(Mrs.) Victoria H. Sheridan. ... Relay 

Ethel M. Baldwin Elkridge 

M. Katherine Gilmer Elkridge 

Sophie Odensos Halethorpe 

Anna M. Meehan 3658 Falls Road 

Florence E. McCauley, 533 N. Calhoun 

Street. 

Rhona M. Gayleard Halethorpe 

Edith N. Meek... 536 Poplar Grove St. 

Monroe Mitchell Relay 

(Mrs.) Evalyn Soper Roby, 2515 N. 

Calvert St. 

Grace E. Knell 4100 Kate Ave. 

Margaret H. Buckley. .Mt. Washington 
Sara L. Maguire Texai 



Annual Report of the State Board of Education 



227 



Name and Address 



Name and Address 



13 4 Gertrude Stewart 1210 Linden Ave. 

13 4 Ida E. Brown 1701 Guilford Ave. 

13 4 Marguerite W. Hruska . . . Morrell Park 

13 4 Marguerite E. Hammond, 112 W. Mul- 
berry St. 

13 4 Josephine R. Wellmore. .1415 John St. 

13 4 Catherine E. Maguire..SOS E. 21st St. 

13 5 Laura McClyment Arbutus 

13 S Helen McClyment Arbutus 

13 6 Ruth Jones Govans 

13 6 Lillian F. Bond Halethorpe 

13 7 Mary A. Cullen 31 Augusta Ave. 

13 7 Augusta Astfalk Lansdowne 

13 7 Hazel M. Patterson Lansdowne 

13 7 Emma Ames Boettner.. 2920 Mosher St. 

13 7 Inez R. MacLeod Lansdowne 

13 7 Lula Schafer Violetville 

13 7 Emily J. Brandenburg, 110 Augusta 
Avenue. 

13 8 Clay T. Joyce 2202 N. Calvert St. 

13 8 Katharine Muhlbach, 109 N. Fulton 

Avenue. 

13 8 S. Leonora Haile, Lansdowne, English 
Consul. 

13 8 Bessie K. Stoddard Catonsville 

13 8 Edith E. Harraan Hanover 

13 8 Minna Hartman Violetville 

13 9 Harriet Cockey Relay 

13 10 Jennie A. Ruhl 306 E. Lanvale St. 

13 10 Angela A. Wilson, 132 Mt. Royal Ave.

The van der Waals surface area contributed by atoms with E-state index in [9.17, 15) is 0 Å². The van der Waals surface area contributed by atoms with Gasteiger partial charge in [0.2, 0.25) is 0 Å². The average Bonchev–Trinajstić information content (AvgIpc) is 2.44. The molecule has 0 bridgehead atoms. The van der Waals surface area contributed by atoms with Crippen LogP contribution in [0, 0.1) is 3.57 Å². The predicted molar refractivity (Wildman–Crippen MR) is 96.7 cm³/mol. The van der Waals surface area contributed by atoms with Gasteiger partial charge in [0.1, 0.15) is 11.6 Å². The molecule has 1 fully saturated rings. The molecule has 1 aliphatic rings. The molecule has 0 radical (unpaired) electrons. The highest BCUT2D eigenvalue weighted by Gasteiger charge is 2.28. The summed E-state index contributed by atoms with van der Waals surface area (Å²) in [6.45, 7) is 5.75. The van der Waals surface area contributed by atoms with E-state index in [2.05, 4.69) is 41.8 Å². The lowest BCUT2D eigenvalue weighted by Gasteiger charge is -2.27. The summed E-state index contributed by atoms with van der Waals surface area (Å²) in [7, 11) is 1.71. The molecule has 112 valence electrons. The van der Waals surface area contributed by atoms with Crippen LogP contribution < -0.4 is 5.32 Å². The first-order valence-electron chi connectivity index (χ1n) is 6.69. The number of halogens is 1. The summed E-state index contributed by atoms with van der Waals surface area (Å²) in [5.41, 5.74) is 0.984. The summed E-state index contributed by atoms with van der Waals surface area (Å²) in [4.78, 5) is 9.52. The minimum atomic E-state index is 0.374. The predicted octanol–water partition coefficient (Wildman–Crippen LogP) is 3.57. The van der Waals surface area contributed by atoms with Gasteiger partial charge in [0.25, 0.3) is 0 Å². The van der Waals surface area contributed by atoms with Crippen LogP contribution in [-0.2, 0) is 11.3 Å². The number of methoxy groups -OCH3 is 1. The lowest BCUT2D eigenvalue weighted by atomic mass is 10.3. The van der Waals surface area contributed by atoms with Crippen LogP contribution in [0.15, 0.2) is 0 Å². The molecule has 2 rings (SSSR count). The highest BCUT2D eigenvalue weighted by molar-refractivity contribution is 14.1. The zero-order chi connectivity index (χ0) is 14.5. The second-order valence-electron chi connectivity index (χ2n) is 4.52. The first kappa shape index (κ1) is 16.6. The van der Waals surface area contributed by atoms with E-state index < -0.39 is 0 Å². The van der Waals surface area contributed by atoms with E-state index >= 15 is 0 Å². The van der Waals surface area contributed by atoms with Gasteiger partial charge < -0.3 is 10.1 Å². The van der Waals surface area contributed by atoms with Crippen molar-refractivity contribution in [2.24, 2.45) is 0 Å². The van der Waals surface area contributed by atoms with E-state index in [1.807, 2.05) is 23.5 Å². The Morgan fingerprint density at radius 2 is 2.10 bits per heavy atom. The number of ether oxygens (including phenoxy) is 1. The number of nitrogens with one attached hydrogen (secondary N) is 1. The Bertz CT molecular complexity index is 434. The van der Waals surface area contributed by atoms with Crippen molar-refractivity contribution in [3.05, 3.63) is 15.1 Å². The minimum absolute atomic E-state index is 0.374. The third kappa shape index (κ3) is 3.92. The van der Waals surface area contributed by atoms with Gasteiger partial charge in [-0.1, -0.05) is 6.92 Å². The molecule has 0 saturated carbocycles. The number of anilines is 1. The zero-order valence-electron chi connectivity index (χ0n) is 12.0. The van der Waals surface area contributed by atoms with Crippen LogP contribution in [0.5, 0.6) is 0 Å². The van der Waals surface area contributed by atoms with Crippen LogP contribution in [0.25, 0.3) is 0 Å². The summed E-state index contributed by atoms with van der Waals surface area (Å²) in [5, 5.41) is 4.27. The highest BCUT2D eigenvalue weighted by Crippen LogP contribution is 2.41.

13 10 Eleanor Matthews Govans 

13 10 L. Elizabeth Wooden, 1107 Edmondson 
Avenue. 

13 10 

14 1 Georgia T. Hall Orangeville 

14 1 Effie M. Ebaugh 2114 Callow Ave. 

14 1 E. Katherine McMaster. .. .Orangeville 

14 1 Mabel E. Maeser, 204 N. Patterson 

Park Ave. 

14 1 Irene V. Baer Raspeburg 

14 1 Anna D. Travers, 1717 Poplar Grove 

Street. 

14 3 Nicholas H. Hope Raspeburg 

14 3 Mary E. Bayne Towson 

14 3 Ella G. German Towson 

14 3 Sarah McK. Williams Raspeburg 

14 3 Beatrice M. Jones. 1106 N. Strieker St. 

14 3 Marie L. Harrison Overlea 

14 3 Mary K. Evans Raspeburg 

14 3 Ruth E. Groshans Raspeburg 

14 3 Isabelle Lauterbach Roslyn 

14 3 Edith Mann Hamilton 

14 3 Myrtle S. Groshans Raspeburg 

14 3 Marie M. B'ing Lauraville 

14 3 (Mrs.) Arianna Blizzard, 617 Lennox 

Street. 

14 4 Margaret H. Smith Towson 

3 4 4 Dora Will Govans 



14 4 M. Virginia Hopkins Orangeville 

14 5 Stella E. Brown, 1234 W. Lafayette 

Avenue. 
14 5 Estelle S. Walters... 1716 St. Paul St. 
14 5 Ellen C. Wilhelm.. 1622 E. Federal St. 
14 5 Celia Vandermast. . 1405 S. Clinton St. 

14 5 Mary A. Grogan 1108 E. 20th St. 

14 5 Edna L. Foard Hamilton 

14 5 Mary E. Hawkins Jarrettsville 

14 5 M. Blanche Chipman, 2320 Guilford 

Avenue. 

14 5 E. Heighe Hill 530 E. 22nd St. 

14 5 Margaret Foard Rocks 

14 6 Rose Gilbert Rossville 

14 6 Mamie L. Peper Rossville 

14 7 (Mrs.) Lucy J Atwill Rossville 

14 7 Grace Lewis Raspeburg 

15 S.P.H. Mabel B. Garrott Knoxville 

IS S.P.H. Mary E. Simmons. . .Sparrows Point 

IS S.P.H. Martha B. Lynch Sparrows Point 

15 S.P.H. Mary C. Elliott.. 303 Harwood Ave. 
15 S.P.H. Lillian M. Emory. .. Sparrows Point 
15 S.P.H. (Mrs.)Clara A. Baldwin, 1529 Park 

Avenue 

IS S.P.H. Susie C. Pyle 1608 Harlem Ave. 

IS S.P.H. Agnes S. Myers Sparrows Point 

15 S.P.H. Addie Bell Robb Sparrows Point 

15 S.P.H. H. E. Thompson Sparrows Point 

15 S.P.H. Helen M. O'Rourke. . Sparrows Point 

IS S.P.H. Alice M. Merritt Sparrows Point 

15 2 SalHe J. Conner 1525 Eutaw Place 

IS 2 Bessie B. Payne 2416 Barclay St. 

15 3 Delia M. Renner Sparrows Point 

IS 3 Ellen E. Huffington 3012 Baker St. 

15 4 Helena Link 1313 W. North Ave. 

15 4 Anna Mantz 1112 N. Eden St. 

IS 4 Irma Kelm Govans 

15 5 Alma Vandermast Rossville 

15 5 Vilmina Weller Granite 

15 6 Sarah Pielert Bengies